Background Rheumatoid arthritis (RA) is an inflammatory joint disease affecting multiples tissues including the soft connective tissue surrounding the joints as well as the cardiovascular system. C4M is a biomarker of type IV collagen degradation, which is solely released from the basement membrane of, for example, the vasculature system. C4M was tested in the phase III clinical trial LITHE and was found to be a biomarker of disease activity and radiographic burden.
Objectives The aim of this study was to replicate and validate previous findings of C4M by measuring patient samples from the OSKIRA phase III clinical trials.
Methods OSKIRA 1, 2 and 3 (NCT01197521; NCT01197534; NCT01197755) (n=543) were all phase 3, randomized, double-blind, placebo-controlled studies of fostamatinib on a MTX background including RA patients with moderate to severe disease. Only baseline serum samples from the placebo arms were assessed. Patient population differed between the studies in that patients had inadequate response to: MTX (OSKIRA 1), DMARDs (OSKIRA 2) and single anti-TNF-α treatment (OSKIRA 3). Disease activity was assessed by disease activity score 28 (DAS28), swollen joint count 28 (SJC28), tender joint count 28 (TJC28) and health assessment questionnaire (HAQ). Radiographic Status was evaluated by joint space narrowing (JSN), erosion score (ERN) and mTSS. Serum C4M was measured in fasting serum by solid-phase competitive ELISA. Spearman rank correlations were applied to investigate the association between C4M and clinical parameters. Independent t-tests were applied for intergroup comparisons. Data that did not meet the criteria of normal distribution were log transformed prior to t-tests.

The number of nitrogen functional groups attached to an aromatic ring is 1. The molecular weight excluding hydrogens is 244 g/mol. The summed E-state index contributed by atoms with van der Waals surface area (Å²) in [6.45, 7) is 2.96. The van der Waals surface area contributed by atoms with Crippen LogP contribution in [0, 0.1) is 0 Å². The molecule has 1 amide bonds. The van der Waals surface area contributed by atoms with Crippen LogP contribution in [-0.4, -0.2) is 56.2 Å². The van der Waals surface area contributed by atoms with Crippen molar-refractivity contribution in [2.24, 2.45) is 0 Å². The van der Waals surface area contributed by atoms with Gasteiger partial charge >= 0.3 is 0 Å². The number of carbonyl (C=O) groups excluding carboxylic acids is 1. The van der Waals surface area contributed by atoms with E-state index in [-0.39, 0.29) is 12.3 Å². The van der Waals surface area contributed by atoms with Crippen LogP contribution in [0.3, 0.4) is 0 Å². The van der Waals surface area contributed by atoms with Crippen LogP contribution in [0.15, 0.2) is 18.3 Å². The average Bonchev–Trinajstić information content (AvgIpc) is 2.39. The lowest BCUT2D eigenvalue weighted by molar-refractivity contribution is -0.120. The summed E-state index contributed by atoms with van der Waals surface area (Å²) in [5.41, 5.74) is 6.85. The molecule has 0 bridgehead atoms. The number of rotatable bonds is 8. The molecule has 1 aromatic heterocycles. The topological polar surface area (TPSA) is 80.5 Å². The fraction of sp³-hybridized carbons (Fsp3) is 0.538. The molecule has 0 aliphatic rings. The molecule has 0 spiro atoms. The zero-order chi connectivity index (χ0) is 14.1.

Results Demographics were comparable for the three OSKIRA studies and the placebo groups of each were therefore pooled together. Baseline levels of C4M were significantly correlated with the disease activity parameters DAS28 (r=0.377, p=0.0001), HAQ (r=0.206, p<0.0001), TJC28 (r=0.117, p=0.0068) and SJC28 (r=0.166, p=0.0001) and radiographic scores: ERN (r=0.135, p=0.003), mTSS (0.151, p=0.001) and JSN (r=0.152, p=0.001). There were no significant correlations between C4M and sex, age or BMI. There were no significant differences in C4M2 measurements in escapers versus non escapers or at baseline compared to the concentrations measured at week 24.
Conclusions The OSKIRA studies support previous findings of the LITHE study. C4M is highly associated with disease activity as well as radiographic progression level in patients with RA. Basement membrane remodelling, measured by C4M, appears to be highly important to the pathogenesis of RA. Further studies may reveal if alterations in basement membrane are linked to vascular dysfunction in patients with RA.
Disclosure of Interest None declared
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